OIG Releases Proposed Revisions to Anti-Kickback Safe Harbors, CMP Rules on Beneficiary Inducements & Gainsharing
The OIG has just released a major proposed rule to amend the safe harbors to the Anti-Kickback Statute (AKS) and the Civil Monetary Penalty (CMP) rule to protect certain payment practices and business arrangements from criminal prosecution or civil sanctions under the anti-kickback statute. In particular, with regard to the AKS, the OIG proposes:
- a technical correction to the existing safe harbor for referral services;
- protection for certain cost-sharing waivers, including: pharmacy waivers of cost-sharing for financially needy Medicare Part D beneficiaries, and waivers of cost-sharing for emergency ambulance services furnished by state- or municipality-owned ambulance services;
- protection for certain remuneration between Medicare Advantage organizations and federally qualified health centers;
- protection for discounts by manufacturers on drugs furnished to beneficiaries under the Medicare Coverage Gap Discount Program; and
- protection for free or discounted local transportation services that meet specified criteria.
The OIG also proposes to amend the definition of “remuneration” in the CMP regulations at 42 CFR 1003 by adding certain statutory exceptions for:
- copayment reductions for certain hospital outpatient department services;
- certain remuneration that poses a low risk of harm and promotes access to care;
- coupons, rebates, or other retailer reward programs that meet specified requirements;
- certain remuneration to financially needy individuals; and
- copayment waivers for the first fill of generic drugs.
The OIG also proposes to codify the gainsharing CMP rule set forth in section 1128A(b) of the Social Security Act. The official version will be published tomorrow; Reed Smith is preparing an analysis of this proposed rule.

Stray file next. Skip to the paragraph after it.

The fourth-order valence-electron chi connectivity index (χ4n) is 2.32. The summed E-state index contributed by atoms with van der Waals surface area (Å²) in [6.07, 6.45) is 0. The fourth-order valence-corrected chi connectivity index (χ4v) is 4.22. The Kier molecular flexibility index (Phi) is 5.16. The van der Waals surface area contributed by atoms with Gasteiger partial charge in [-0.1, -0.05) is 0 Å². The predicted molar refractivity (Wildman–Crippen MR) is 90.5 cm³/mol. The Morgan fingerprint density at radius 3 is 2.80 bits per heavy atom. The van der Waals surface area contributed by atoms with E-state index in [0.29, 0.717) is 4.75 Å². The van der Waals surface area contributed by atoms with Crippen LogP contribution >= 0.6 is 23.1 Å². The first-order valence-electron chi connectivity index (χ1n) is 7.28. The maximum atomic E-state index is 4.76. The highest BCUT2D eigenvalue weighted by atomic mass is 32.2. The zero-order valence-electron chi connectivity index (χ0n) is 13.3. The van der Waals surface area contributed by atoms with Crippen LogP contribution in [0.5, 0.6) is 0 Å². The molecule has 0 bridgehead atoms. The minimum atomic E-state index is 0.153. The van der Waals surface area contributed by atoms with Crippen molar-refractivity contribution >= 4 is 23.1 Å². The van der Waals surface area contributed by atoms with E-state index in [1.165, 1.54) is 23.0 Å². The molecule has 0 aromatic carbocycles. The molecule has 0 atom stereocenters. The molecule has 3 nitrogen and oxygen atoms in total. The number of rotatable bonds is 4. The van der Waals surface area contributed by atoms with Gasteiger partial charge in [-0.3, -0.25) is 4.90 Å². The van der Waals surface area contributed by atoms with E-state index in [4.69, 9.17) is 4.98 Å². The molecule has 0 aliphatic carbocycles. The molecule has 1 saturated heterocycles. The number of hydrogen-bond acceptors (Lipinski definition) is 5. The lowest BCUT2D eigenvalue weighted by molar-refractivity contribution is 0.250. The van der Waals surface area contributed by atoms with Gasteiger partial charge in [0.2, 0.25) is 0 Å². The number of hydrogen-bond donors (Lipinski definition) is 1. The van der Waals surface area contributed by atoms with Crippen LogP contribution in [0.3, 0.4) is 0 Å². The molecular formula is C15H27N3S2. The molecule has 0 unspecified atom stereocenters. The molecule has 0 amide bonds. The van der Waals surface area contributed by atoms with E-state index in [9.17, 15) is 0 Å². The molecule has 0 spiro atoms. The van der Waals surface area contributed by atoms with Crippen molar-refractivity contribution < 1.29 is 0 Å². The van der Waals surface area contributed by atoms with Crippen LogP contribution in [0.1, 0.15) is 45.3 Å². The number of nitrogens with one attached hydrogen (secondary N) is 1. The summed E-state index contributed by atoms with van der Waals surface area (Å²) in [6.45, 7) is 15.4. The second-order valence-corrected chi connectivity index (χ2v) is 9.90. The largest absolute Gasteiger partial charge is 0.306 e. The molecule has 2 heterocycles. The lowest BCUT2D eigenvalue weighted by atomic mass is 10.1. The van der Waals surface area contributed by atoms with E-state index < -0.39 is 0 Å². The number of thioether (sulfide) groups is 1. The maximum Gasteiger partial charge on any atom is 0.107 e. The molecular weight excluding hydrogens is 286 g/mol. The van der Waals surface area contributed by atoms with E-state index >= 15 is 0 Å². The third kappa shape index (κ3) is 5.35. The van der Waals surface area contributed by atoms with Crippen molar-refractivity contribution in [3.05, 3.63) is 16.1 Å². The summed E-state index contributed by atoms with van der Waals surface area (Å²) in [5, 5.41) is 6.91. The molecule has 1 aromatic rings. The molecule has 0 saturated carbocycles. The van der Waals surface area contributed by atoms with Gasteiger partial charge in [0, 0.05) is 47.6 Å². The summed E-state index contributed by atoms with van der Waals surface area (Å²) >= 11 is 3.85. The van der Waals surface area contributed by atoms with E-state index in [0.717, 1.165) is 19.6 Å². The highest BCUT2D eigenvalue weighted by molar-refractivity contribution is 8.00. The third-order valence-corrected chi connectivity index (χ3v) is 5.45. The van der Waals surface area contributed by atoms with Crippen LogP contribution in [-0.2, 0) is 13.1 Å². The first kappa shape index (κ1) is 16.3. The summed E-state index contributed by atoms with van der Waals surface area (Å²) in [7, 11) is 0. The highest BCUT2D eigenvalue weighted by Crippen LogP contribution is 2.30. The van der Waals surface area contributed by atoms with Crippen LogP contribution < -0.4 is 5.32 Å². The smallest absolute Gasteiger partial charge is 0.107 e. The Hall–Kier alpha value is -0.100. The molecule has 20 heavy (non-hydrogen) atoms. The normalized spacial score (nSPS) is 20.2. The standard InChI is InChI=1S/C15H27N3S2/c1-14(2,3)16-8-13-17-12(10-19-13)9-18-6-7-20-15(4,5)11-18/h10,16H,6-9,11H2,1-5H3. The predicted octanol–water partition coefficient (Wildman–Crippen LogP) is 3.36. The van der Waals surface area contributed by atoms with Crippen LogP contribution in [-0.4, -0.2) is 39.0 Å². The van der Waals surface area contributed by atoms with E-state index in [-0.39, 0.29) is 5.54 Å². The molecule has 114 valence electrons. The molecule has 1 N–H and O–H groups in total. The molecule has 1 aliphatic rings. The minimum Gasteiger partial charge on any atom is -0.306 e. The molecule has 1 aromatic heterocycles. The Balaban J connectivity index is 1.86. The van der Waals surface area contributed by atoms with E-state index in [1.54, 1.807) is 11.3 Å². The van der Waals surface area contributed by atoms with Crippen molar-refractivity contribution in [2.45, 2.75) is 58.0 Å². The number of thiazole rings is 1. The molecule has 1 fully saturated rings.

In its September 19, 2014 Special Advisory Bulletin (SAB), the Office of Inspector General (OIG) of the Department of Health & Human Services (HHS) noted the potential risks to federal health care programs presented by pharmaceutical manufacturers’ coupon programs designed to reduce or eliminate patient copayment requirements for brand-name drugs, and emphasized that coupon program sponsors and pharmacies are at risk of sanctions if they fail to take appropriate steps to carve out federal health care program beneficiaries from using the coupons. The OIG points out these coupon programs – which may take different forms, such as print coupons, electronic coupons, debit cards, and direct reimbursements – are remuneration offered to consumers to induce the purchase of specific items, and therefore implicate the criminal federal anti-kickback statute, 42 U.S.C § 1320a-7b(b). Where remuneration is knowingly and willfully paid with the intent to induce or reward referrals of items or services payable by a federal health care program, the anti-kickback statute is violated. The OIG goes on to observe that a claim that includes items or services resulting from a kickback violation would also constitute a false or fraudulent claim under the False Claims Act, 31 U.S.C. § 3729, and grounds for civil money penalties for beneficiary inducement if offer or acceptance of copayment coupons may induce a beneficiary to use a particular practitioner or pharmacy, 42 U.S.C § 1320a-7a(a)(5). While the SAB’s focus is on manufacturer coupon practices, in a footnote, the OIG states that pharmacies accepting coupons for Part D copayments may also be subject to these sanctions.
Notwithstanding the potential benefits of coupon programs to provide access to brand-name drugs and adherence to drug regimens, the OIG claims that such coupon programs may interfere with federal health care program cost-sharing requirements to promote prudent prescribing and purchasing choices by physicians and patients based on the “true costs” of drug and price competition in the market. As a result, the OIG writes, “[w]hile copayment coupons provide an immediate financial benefit to beneficiaries, they ultimately can harm both Federal health care programs and their beneficiaries.”